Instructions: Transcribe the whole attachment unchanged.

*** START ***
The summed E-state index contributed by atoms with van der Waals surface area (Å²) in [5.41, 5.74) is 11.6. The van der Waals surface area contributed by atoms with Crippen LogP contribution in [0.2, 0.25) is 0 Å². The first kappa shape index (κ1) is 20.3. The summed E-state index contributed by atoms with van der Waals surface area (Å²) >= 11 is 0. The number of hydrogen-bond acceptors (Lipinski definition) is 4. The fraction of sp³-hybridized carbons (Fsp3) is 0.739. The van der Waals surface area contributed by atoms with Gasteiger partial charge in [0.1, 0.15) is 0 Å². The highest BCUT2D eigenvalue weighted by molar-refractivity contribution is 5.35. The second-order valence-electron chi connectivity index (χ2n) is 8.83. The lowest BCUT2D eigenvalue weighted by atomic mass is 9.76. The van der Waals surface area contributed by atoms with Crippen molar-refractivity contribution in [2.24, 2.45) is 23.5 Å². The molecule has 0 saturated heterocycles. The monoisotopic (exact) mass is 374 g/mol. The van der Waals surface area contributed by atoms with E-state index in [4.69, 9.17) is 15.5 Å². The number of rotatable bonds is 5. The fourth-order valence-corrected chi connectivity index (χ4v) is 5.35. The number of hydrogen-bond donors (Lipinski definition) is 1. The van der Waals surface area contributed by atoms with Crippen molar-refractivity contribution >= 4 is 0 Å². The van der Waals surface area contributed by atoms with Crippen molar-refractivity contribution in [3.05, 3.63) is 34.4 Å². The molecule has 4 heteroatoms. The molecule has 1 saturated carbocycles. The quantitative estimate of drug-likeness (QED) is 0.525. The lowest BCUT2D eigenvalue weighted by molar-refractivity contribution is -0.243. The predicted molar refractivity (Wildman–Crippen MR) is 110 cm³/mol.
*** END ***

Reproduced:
The summed E-state index contributed by atoms with van der Waals surface area (Å²) in [5.41, 5.74) is 11.6. The van der Waals surface area contributed by atoms with Crippen LogP contribution in [0.2, 0.25) is 0 Å². The first kappa shape index (κ1) is 20.3. The summed E-state index contributed by atoms with van der Waals surface area (Å²) >= 11 is 0. The number of hydrogen-bond acceptors (Lipinski definition) is 4. The fraction of sp³-hybridized carbons (Fsp3) is 0.739. The van der Waals surface area contributed by atoms with Gasteiger partial charge in [0.1, 0.15) is 0 Å². The highest BCUT2D eigenvalue weighted by molar-refractivity contribution is 5.35. The second-order valence-electron chi connectivity index (χ2n) is 8.83. The lowest BCUT2D eigenvalue weighted by atomic mass is 9.76. The van der Waals surface area contributed by atoms with Crippen molar-refractivity contribution in [2.24, 2.45) is 23.5 Å². The molecule has 0 saturated heterocycles. The monoisotopic (exact) mass is 374 g/mol. The van der Waals surface area contributed by atoms with E-state index in [4.69, 9.17) is 15.5 Å². The number of rotatable bonds is 5. The fourth-order valence-corrected chi connectivity index (χ4v) is 5.35. The number of hydrogen-bond donors (Lipinski definition) is 1. The van der Waals surface area contributed by atoms with Crippen molar-refractivity contribution >= 4 is 0 Å². The van der Waals surface area contributed by atoms with Crippen molar-refractivity contribution in [3.05, 3.63) is 34.4 Å². The molecule has 4 heteroatoms. The molecule has 1 saturated carbocycles. The quantitative estimate of drug-likeness (QED) is 0.525. The lowest BCUT2D eigenvalue weighted by molar-refractivity contribution is -0.243. The predicted molar refractivity (Wildman–Crippen MR) is 110 cm³/mol.